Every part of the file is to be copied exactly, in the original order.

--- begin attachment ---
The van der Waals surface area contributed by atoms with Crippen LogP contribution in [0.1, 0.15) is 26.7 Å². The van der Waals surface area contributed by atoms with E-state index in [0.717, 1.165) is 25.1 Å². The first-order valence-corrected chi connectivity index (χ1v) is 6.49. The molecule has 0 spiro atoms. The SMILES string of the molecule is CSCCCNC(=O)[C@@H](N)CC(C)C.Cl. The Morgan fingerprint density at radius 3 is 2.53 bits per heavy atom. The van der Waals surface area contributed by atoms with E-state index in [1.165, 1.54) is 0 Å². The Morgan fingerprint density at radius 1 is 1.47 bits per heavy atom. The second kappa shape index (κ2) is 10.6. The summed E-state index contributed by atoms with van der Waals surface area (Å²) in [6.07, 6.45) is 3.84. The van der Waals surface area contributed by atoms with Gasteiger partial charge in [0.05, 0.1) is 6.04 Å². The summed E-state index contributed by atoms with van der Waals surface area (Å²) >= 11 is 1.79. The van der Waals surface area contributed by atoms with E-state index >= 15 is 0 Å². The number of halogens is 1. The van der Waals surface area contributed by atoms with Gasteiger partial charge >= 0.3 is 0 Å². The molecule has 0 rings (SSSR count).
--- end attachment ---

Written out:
The van der Waals surface area contributed by atoms with Crippen LogP contribution in [0.1, 0.15) is 26.7 Å². The van der Waals surface area contributed by atoms with E-state index in [0.717, 1.165) is 25.1 Å². The first-order valence-corrected chi connectivity index (χ1v) is 6.49. The molecule has 0 spiro atoms. The SMILES string of the molecule is CSCCCNC(=O)[C@@H](N)CC(C)C.Cl. The Morgan fingerprint density at radius 3 is 2.53 bits per heavy atom. The van der Waals surface area contributed by atoms with E-state index in [1.165, 1.54) is 0 Å². The Morgan fingerprint density at radius 1 is 1.47 bits per heavy atom. The second kappa shape index (κ2) is 10.6. The summed E-state index contributed by atoms with van der Waals surface area (Å²) in [6.07, 6.45) is 3.84. The van der Waals surface area contributed by atoms with Gasteiger partial charge in [0.05, 0.1) is 6.04 Å². The summed E-state index contributed by atoms with van der Waals surface area (Å²) >= 11 is 1.79. The van der Waals surface area contributed by atoms with E-state index >= 15 is 0 Å². The number of halogens is 1. The van der Waals surface area contributed by atoms with Gasteiger partial charge >= 0.3 is 0 Å². The molecule has 0 rings (SSSR count).